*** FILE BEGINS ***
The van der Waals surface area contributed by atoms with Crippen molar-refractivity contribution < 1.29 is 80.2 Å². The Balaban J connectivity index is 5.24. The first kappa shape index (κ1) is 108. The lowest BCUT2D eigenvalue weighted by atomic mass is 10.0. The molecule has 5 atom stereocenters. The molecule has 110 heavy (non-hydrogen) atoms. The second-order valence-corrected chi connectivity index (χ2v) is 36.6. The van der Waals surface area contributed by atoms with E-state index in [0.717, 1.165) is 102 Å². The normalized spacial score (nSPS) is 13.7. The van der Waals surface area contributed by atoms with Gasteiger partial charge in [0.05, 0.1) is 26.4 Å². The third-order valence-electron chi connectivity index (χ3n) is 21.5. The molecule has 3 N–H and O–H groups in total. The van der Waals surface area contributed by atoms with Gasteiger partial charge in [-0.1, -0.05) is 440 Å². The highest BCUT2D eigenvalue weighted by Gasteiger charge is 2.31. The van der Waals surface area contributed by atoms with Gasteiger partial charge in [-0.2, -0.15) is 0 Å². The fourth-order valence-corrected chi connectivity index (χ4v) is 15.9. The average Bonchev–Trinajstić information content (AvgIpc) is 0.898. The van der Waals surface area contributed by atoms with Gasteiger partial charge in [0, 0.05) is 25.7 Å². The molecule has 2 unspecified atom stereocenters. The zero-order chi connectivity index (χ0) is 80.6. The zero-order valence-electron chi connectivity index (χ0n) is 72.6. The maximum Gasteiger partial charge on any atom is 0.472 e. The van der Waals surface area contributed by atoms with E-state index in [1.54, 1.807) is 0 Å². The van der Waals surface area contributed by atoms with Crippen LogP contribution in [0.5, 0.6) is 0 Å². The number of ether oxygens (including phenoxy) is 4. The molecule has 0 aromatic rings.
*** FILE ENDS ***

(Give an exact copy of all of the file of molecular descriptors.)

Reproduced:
The van der Waals surface area contributed by atoms with Crippen molar-refractivity contribution < 1.29 is 80.2 Å². The Balaban J connectivity index is 5.24. The first kappa shape index (κ1) is 108. The lowest BCUT2D eigenvalue weighted by atomic mass is 10.0. The molecule has 5 atom stereocenters. The molecule has 110 heavy (non-hydrogen) atoms. The second-order valence-corrected chi connectivity index (χ2v) is 36.6. The van der Waals surface area contributed by atoms with E-state index in [0.717, 1.165) is 102 Å². The normalized spacial score (nSPS) is 13.7. The van der Waals surface area contributed by atoms with Gasteiger partial charge in [0.05, 0.1) is 26.4 Å². The third-order valence-electron chi connectivity index (χ3n) is 21.5. The molecule has 3 N–H and O–H groups in total. The van der Waals surface area contributed by atoms with Gasteiger partial charge in [-0.1, -0.05) is 440 Å². The highest BCUT2D eigenvalue weighted by Gasteiger charge is 2.31. The van der Waals surface area contributed by atoms with Gasteiger partial charge in [-0.2, -0.15) is 0 Å². The fourth-order valence-corrected chi connectivity index (χ4v) is 15.9. The average Bonchev–Trinajstić information content (AvgIpc) is 0.898. The van der Waals surface area contributed by atoms with Gasteiger partial charge in [0, 0.05) is 25.7 Å². The molecule has 2 unspecified atom stereocenters. The zero-order chi connectivity index (χ0) is 80.6. The zero-order valence-electron chi connectivity index (χ0n) is 72.6. The maximum Gasteiger partial charge on any atom is 0.472 e. The van der Waals surface area contributed by atoms with E-state index in [1.54, 1.807) is 0 Å². The van der Waals surface area contributed by atoms with Crippen LogP contribution in [0.5, 0.6) is 0 Å². The number of ether oxygens (including phenoxy) is 4. The molecule has 0 aromatic rings.